3 Things That Should Make You Question Nutrition Information

Recently I attended an event where there was a speaker doing a presentation on nutrition. Right off the bat I noticed her credentials on the screen: a non-science, non-nutrition bachelor degree and a personal training specialization that doesn’t delve too much into nutrition as far as I know. I raised my eyebrow at this, but settled back in my chair and decided to give her the benefit of the doubt.

If you had been watching me while I watched her presentation, it probably would have been amusing. I’m pretty sure I was squirming in my seat and sitting on my hands so that I didn’t give into my strong urge to speak up and challenge her information. But I like to consider myself at least somewhat socially graceful, so I bit my tongue and did nothing.

But those of you who know me know that I can’t really do nothing about this sort of thing. So almost immediately after getting home from the event, I wrote this post on 3 things that should make you question nutrition information. I know the audience that night will likely never see this post, but it makes me feel slightly more at ease to at least know I’m putting this out there.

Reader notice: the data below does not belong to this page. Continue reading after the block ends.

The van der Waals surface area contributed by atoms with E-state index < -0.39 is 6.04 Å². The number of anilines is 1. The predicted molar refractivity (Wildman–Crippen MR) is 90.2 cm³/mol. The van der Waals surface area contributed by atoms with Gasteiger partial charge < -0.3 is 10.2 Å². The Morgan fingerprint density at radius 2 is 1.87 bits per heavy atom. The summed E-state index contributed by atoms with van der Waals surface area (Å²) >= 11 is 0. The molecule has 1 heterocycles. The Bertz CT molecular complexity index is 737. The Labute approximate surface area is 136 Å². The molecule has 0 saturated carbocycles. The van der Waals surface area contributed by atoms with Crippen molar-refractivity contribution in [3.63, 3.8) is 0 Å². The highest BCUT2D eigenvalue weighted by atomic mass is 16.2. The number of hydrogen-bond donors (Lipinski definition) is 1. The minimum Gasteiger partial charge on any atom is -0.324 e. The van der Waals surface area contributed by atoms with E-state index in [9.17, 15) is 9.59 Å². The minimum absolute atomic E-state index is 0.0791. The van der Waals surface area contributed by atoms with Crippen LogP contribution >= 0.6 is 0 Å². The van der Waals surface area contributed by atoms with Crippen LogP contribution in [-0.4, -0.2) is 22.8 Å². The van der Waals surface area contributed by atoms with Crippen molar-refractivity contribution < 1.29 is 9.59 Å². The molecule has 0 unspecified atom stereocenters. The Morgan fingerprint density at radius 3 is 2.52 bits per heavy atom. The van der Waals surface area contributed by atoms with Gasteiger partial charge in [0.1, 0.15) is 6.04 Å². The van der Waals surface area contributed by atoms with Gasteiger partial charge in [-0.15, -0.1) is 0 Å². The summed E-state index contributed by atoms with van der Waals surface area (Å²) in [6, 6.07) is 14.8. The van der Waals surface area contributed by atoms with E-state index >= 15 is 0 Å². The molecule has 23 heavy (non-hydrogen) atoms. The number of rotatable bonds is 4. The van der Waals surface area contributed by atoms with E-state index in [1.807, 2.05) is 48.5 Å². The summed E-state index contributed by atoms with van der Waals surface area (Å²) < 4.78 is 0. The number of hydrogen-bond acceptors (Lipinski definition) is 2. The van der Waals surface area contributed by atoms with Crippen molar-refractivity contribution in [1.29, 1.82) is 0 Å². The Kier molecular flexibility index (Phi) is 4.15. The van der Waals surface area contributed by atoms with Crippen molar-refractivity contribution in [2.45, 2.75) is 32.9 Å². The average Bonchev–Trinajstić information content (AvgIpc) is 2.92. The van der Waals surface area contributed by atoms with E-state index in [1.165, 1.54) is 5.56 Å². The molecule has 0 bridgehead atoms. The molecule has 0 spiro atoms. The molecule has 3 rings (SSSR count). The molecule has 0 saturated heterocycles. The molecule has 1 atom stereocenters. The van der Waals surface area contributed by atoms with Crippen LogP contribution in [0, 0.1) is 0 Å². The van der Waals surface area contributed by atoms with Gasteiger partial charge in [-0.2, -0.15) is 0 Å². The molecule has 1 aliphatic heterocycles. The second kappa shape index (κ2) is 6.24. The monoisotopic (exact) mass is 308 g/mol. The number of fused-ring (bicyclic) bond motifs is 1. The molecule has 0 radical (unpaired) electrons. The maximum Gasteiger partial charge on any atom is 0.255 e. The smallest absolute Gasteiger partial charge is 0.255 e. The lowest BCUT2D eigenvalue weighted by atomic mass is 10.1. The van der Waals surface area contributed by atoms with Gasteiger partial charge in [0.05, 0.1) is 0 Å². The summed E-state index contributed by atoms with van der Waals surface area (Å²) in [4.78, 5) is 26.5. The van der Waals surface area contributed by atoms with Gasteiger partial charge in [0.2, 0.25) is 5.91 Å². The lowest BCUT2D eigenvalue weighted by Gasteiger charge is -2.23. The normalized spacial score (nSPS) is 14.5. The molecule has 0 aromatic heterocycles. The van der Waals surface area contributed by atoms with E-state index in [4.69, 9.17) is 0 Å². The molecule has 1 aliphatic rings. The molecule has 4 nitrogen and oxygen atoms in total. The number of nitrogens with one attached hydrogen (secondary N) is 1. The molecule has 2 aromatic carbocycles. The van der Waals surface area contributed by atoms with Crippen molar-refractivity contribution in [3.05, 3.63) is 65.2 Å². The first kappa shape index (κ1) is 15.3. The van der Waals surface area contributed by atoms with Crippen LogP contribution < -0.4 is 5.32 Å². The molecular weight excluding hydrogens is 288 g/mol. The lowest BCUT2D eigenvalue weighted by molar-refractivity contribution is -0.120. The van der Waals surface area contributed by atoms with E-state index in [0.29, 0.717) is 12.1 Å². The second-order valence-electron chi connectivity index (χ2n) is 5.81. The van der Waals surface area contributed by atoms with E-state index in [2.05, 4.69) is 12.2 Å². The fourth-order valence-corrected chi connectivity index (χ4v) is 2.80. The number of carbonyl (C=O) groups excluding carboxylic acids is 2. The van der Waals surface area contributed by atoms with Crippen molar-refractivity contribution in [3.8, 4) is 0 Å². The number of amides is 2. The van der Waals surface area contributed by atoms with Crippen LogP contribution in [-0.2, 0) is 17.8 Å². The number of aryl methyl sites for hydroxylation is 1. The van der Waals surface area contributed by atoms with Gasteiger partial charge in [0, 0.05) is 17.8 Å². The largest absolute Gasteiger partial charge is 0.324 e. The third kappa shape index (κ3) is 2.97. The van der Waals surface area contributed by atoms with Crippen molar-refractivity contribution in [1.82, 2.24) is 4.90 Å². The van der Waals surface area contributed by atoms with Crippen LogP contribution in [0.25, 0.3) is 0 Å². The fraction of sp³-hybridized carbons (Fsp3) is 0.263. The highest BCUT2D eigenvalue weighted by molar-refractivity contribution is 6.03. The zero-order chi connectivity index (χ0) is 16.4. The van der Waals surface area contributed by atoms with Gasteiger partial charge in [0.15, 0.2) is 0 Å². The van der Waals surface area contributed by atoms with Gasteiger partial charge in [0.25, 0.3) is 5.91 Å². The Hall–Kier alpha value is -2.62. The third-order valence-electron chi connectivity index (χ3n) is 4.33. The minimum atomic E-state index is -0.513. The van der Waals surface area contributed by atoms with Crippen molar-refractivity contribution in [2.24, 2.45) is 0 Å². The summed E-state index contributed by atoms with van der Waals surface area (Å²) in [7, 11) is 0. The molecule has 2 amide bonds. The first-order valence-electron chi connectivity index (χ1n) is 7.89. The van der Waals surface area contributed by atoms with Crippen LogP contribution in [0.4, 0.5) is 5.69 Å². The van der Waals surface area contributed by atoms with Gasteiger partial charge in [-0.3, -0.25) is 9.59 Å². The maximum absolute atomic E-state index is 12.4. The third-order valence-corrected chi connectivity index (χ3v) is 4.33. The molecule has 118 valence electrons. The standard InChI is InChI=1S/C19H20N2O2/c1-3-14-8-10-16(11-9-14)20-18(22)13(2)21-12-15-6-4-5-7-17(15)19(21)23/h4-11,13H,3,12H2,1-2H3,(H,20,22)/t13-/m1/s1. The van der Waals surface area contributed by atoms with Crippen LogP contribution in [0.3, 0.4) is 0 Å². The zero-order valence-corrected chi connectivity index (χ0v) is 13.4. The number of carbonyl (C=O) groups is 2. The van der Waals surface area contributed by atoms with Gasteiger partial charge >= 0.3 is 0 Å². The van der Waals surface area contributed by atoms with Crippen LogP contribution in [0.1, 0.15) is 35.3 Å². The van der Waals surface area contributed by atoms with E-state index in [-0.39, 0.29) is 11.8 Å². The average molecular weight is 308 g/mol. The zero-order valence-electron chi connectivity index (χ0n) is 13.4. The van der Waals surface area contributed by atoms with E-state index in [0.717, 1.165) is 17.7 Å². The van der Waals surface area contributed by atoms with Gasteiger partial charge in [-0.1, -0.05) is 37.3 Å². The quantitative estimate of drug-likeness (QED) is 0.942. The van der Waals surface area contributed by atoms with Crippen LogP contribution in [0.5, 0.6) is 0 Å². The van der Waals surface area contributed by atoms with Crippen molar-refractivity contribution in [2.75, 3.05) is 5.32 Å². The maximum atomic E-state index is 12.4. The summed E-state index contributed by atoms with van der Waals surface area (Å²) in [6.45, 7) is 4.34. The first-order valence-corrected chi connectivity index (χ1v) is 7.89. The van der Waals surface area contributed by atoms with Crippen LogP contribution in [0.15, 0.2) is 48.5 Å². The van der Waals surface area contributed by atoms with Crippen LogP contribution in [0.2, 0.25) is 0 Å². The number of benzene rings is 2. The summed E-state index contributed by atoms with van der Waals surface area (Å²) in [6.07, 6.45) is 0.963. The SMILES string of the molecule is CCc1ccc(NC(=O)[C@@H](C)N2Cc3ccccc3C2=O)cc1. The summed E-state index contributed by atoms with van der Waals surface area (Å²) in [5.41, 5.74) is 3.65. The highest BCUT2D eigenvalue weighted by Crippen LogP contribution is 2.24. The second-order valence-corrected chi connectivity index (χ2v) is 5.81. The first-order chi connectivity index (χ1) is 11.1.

(Note: The Dietitians of Canada recently released this fantastic news release on 5 tips to spot misinformation. I originally had all of these points written out in my post, but when I realized the overlap, I decided to just link to their post instead and focus on my other points!)

1. They use fear tactics

Extreme claims about nutrition and health are definite attention grabbers. But truths can get stretched or entirely fabricated altogether, especially when real scientific evidence isn’t considered (see #3). If you don’t see a reputable reference for the extreme claim, take it with a grain of salt – actually, take it with a grain of salt anyways – and question why they are using these fear tactics. Are they just trying to be dramatic or is that fear tactic followed by a solution (a book, diet plan, etc) that you can convieniently purchase from the person? If it’s the latter, run away!

2. They have no formal training in science or nutrition

The human body is complicated. I studied it for 7 years in school and internship and still don’t fully understand it. So how can someone who has no formal education in science or nutrition understand it? Sorry but they can’t. It’s this incomplete understanding of the human body that leads to all the absurd notions and fad diets that sound like they could be true, but aren’t because they fail to consider the complete picture (i.e. the alkaline diet).

3. They reference books rather than reputable studies

Books are not evidence. The internet is not evidence. That charismatic doctor on TV is not evidence. The only real, solid evidence comes from scientific studies that are peer-reviewed and published in scientific journals (being able to understand those studies is key too because different types of studies provide different quality of evidence!).